While the counter UAS seems to be interesting I am not so sure this will be so much better than the existing M320 that it is worth a switch. Hell, where are you gonna carry those extra 30mm or 40mm mags when you are already rocking battle rifle mags?

    As for smart ammo, now we are just wasting money for no reason. M855A1 cost significantly more than M855 (green tip) with only modest terminal improvement on target. 6.8x51mm is already costing millions to build he entirely new infrastructure to manufacture it, and range expansions to support it and we haven’t even made a single round from Lake City yet. And we are also on the verge of adopting a .338Norma Magnum round for a Medium Machine gun replacement that will require similar manufacturing and infrastructure investment. All this money spent on R&D and Procurement for ammunition for the “Promise of Precision” makes me wonder if this is the best use of our defense dollars.

    Hell, I just this week saw units in the field with UCP pattern IOTVs, BDU pattern JSLIST and OCP pattern uniforms driving barely functional (likely circle X’d) desert tan HMMWVs. We look like the Iraqi National Guard and yet spend billions on fancy Wonder Weapons.

    It isn’t that some of the above weapons aren’t individually impressive, but it seems we have our spending priorities backwards when our Soldiers still are rocking hand-me-downs, don’t have enough PVS14s for every Soldier and don’t have enough ammo allocations to do all the required new rifle tables for qualification. Just seems backwards is all.

    • NX says:

      While I agree with your premise…M855A1 is an exceptional improvement over M855 in every way. Setting aside the fact that it works as intended in the barrel length it’s being fired out of (unlike M855), numerous open source and anecdotal reports show that M855A1 is exponentially better in terms of terminal performance than almost any other 5.56 round used in the DoD. It seems to have a much lower fragmentation threshold than the SOST rounds and a shorter neck in the wound track than Mk262. Given how long we’re going to continue having M4’s, M16’s, and other 5.56 weapons in inventory, I think the cost associated with developing and fielding A1 is worth it.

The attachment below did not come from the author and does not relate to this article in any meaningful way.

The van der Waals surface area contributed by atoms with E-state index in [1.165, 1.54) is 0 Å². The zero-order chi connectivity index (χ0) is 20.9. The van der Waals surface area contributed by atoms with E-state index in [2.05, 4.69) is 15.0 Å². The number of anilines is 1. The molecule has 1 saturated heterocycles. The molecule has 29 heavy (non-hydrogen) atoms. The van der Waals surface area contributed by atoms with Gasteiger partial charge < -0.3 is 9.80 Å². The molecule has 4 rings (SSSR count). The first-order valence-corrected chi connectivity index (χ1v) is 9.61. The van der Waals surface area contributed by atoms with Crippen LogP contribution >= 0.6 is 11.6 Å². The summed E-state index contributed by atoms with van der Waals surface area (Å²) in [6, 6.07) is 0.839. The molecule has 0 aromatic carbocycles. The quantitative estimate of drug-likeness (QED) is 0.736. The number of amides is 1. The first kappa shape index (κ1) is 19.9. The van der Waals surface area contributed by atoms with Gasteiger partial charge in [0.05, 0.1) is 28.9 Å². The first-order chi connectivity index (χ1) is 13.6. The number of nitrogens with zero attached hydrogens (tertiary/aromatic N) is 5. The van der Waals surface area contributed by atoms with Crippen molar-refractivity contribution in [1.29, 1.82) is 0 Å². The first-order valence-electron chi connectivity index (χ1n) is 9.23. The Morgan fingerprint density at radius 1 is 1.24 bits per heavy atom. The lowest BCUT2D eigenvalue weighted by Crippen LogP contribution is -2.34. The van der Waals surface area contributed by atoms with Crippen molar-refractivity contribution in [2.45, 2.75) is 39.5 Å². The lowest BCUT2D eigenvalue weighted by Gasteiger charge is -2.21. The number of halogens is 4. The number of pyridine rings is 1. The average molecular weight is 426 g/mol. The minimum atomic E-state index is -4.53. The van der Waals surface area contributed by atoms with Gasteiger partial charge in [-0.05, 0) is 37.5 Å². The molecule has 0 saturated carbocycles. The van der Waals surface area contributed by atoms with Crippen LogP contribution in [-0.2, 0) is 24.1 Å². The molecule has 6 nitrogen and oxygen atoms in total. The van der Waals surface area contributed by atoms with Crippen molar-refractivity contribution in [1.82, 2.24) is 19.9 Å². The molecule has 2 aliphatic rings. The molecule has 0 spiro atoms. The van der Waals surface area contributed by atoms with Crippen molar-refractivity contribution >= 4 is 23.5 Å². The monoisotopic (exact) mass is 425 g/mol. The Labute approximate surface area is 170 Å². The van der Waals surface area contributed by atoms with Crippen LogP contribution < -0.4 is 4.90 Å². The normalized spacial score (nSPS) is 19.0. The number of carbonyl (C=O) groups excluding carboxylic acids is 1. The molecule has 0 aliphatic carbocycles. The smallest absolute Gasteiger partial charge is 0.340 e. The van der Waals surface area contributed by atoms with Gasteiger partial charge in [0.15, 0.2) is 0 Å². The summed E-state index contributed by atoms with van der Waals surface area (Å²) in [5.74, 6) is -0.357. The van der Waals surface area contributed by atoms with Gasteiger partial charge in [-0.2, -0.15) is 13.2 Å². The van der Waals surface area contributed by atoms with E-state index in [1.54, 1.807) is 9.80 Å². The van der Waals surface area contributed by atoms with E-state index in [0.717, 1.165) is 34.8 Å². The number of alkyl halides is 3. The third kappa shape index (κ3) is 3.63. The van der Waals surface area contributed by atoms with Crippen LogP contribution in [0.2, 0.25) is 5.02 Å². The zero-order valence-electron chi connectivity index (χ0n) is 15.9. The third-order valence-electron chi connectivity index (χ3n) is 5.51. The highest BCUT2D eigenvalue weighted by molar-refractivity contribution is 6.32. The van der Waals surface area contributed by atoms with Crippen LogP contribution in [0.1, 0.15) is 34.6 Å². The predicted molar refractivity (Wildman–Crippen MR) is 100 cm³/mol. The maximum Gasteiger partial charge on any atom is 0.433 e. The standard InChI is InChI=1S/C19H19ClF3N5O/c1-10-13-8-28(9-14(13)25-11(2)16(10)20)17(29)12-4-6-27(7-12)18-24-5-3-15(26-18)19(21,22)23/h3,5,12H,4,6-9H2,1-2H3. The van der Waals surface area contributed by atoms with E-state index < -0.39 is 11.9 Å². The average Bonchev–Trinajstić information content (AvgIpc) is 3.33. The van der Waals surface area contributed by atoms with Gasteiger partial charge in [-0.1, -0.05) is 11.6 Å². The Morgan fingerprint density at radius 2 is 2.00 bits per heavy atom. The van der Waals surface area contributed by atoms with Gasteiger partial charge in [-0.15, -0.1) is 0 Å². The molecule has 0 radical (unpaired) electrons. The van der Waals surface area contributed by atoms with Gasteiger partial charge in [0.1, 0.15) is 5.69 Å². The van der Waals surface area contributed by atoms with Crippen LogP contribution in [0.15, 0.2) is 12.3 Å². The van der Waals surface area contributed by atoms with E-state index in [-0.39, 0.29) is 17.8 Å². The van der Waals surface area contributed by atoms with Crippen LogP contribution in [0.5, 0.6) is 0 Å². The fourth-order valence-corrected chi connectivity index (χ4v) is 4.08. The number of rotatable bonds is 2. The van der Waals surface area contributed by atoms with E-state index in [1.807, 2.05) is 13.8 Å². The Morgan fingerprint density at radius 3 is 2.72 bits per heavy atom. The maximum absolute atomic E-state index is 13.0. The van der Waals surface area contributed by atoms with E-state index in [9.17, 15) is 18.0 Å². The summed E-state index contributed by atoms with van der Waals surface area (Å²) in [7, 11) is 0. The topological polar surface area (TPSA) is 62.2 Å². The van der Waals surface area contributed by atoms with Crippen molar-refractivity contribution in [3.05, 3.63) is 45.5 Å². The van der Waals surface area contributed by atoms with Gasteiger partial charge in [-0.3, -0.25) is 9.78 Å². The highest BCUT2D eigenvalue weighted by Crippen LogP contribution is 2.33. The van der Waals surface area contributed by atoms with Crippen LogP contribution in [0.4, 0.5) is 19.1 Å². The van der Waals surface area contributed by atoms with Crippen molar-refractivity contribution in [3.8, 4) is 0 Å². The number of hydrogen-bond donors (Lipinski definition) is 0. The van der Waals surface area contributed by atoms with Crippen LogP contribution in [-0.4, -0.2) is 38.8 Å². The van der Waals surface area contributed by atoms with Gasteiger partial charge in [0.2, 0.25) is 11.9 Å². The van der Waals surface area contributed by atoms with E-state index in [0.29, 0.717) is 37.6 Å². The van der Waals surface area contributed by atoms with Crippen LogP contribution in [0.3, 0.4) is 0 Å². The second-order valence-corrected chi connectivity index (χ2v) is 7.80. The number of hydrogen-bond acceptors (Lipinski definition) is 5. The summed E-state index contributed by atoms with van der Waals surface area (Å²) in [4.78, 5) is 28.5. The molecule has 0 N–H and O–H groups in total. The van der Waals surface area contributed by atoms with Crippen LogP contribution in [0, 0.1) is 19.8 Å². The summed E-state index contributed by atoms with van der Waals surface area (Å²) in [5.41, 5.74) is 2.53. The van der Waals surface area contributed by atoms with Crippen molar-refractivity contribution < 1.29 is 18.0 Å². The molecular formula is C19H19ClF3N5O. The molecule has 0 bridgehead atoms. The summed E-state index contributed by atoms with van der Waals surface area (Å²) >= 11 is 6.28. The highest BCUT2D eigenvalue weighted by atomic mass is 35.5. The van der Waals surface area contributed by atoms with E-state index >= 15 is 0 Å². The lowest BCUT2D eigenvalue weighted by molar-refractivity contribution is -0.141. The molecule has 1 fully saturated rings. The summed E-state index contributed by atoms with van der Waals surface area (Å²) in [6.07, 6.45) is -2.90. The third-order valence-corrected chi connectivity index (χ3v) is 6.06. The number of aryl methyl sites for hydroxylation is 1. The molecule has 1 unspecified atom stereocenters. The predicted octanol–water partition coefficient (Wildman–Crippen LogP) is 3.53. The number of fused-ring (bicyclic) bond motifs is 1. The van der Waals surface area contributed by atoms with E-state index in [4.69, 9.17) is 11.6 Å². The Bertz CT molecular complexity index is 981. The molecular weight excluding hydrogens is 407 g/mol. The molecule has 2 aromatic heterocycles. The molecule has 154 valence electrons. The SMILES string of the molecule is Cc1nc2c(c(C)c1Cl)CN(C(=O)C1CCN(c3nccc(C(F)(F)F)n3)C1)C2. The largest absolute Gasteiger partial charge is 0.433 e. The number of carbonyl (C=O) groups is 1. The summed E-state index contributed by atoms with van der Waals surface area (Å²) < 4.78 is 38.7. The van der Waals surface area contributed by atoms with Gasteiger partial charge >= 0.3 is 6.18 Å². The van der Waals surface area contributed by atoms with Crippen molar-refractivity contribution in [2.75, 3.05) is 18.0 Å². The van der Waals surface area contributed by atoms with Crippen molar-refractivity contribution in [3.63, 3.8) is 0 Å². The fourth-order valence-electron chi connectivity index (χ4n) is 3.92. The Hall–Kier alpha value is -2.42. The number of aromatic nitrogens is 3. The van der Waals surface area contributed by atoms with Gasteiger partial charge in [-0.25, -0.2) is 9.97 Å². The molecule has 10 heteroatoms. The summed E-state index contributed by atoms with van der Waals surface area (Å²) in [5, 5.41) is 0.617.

I am skeptical of the Army’s premise for NGSW (defeating hard armor that isn’t fielded by our current/near future adversaries), there is no doubt that 6.8×51 is superior to 7.62 NATO and could (and should) easily be a 1 for 1 replacement for those weapons. The 338 MG I’m split on…I absolutely see the extra capability that a weapon like that can bring, especially over less maneuverable weapons such as M2’s, but I don’t know if there’s a critical need for the extended range it brings vs 6.8×51. I understand that squads and some weapons platoons felt outraged by PK’s in Afghanistan, but 6.8 should close that minor gap. Furthermore, I don’t believe that ‘gap’ was truly the result of a lack of capability in 7.62 NATO, but more the result of the relative lack of portability of M14 EBR’s/M240’s vs Dragunov’s/PK’s. Again, the M250 closes both of those gaps quite readily.

      I’ve always felt that we should lean more heavily into PDW type weapons for certain applications outside of the CCF, but also for certain roles (such as grenadiers) whose weapons and ammo load have only gotten more heavy and bulky overtime. In the case of PGS, if it can deliver the effects that the Army is hoping for, I can definitely see it being a worthy supplement to M320’s and M203’s, especially if some of the ammo paid for PGS can be split throughout the squad the way that linked 5.56/7.62/6.8 can be.

  4. Pooze says:

    My half penny thoughts from prior involvement:

    From an acquisition standpoint this is a key phrase:

    ” The PGS is anticipated to be deployed as a Soldier’s primary weapon system and provide organic close-quarters combat and counter-defilade capabilities through a family of ammunition, providing overmatch to comparable threat grenade launchers in near-peer formations in future operating environments to include urban, woodland, subterranean, and desert, in day, night, or obscured conditions.”

    Note the “primary weapon” stipulation. What will kill this, just like the XM25 is going to be weight. You can’t retain lethality without an adequate payload. Adequate payloads take weight. You can’t beat physics. This weapon system is going to be heavy. Especially if this has to deliver lethality to a target in defilade with overhead cover/structure. A great force multiplier that can be humped or stowed on a vehicle, especially if they can work it into a capable counter UAV solution. However, if they really wanted to procure this system they would have removed the individual “primary weapon” requirement. It is my guess that they want more funding to continue to develop XM25: Part Deux. If somehow it does get acquired this time around, I would hate to be the guy assigned as the PGS primary.